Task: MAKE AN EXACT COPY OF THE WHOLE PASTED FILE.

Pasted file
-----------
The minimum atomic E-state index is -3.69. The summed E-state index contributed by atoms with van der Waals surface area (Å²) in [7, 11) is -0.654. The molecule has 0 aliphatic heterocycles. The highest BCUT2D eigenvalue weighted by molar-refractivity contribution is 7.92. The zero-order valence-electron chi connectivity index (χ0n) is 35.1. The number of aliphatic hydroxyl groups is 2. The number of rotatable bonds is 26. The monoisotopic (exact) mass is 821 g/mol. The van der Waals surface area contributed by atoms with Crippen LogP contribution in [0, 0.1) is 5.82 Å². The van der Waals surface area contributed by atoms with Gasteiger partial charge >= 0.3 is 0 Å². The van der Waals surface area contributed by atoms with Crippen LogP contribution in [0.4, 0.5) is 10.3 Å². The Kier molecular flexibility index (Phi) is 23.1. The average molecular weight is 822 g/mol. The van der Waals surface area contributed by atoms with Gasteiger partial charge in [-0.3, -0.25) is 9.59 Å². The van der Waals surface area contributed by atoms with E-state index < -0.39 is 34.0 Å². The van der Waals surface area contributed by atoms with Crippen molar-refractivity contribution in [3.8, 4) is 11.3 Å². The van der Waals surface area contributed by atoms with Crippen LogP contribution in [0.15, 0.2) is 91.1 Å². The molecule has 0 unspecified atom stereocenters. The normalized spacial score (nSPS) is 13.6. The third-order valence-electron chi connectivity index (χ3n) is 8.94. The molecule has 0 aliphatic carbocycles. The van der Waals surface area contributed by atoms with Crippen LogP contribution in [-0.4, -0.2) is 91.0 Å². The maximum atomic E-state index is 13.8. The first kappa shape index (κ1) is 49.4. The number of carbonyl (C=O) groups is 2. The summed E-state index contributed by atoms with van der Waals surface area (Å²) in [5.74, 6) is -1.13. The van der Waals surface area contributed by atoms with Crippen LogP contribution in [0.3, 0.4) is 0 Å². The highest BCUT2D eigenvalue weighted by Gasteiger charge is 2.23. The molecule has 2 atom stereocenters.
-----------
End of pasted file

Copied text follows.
The minimum atomic E-state index is -3.69. The summed E-state index contributed by atoms with van der Waals surface area (Å²) in [7, 11) is -0.654. The molecule has 0 aliphatic heterocycles. The highest BCUT2D eigenvalue weighted by molar-refractivity contribution is 7.92. The zero-order valence-electron chi connectivity index (χ0n) is 35.1. The number of aliphatic hydroxyl groups is 2. The number of rotatable bonds is 26. The monoisotopic (exact) mass is 821 g/mol. The van der Waals surface area contributed by atoms with Crippen LogP contribution in [0, 0.1) is 5.82 Å². The van der Waals surface area contributed by atoms with Gasteiger partial charge >= 0.3 is 0 Å². The van der Waals surface area contributed by atoms with Crippen LogP contribution in [0.4, 0.5) is 10.3 Å². The Kier molecular flexibility index (Phi) is 23.1. The average molecular weight is 822 g/mol. The van der Waals surface area contributed by atoms with Gasteiger partial charge in [-0.3, -0.25) is 9.59 Å². The van der Waals surface area contributed by atoms with E-state index < -0.39 is 34.0 Å². The van der Waals surface area contributed by atoms with Crippen molar-refractivity contribution in [3.8, 4) is 11.3 Å². The van der Waals surface area contributed by atoms with Crippen LogP contribution in [0.15, 0.2) is 91.1 Å². The molecule has 0 unspecified atom stereocenters. The normalized spacial score (nSPS) is 13.6. The third-order valence-electron chi connectivity index (χ3n) is 8.94. The molecule has 0 aliphatic carbocycles. The van der Waals surface area contributed by atoms with Crippen LogP contribution in [-0.4, -0.2) is 91.0 Å². The maximum atomic E-state index is 13.8. The first kappa shape index (κ1) is 49.4. The number of carbonyl (C=O) groups is 2. The summed E-state index contributed by atoms with van der Waals surface area (Å²) in [5.74, 6) is -1.13. The van der Waals surface area contributed by atoms with Crippen LogP contribution in [0.3, 0.4) is 0 Å². The highest BCUT2D eigenvalue weighted by Gasteiger charge is 2.23. The molecule has 2 atom stereocenters.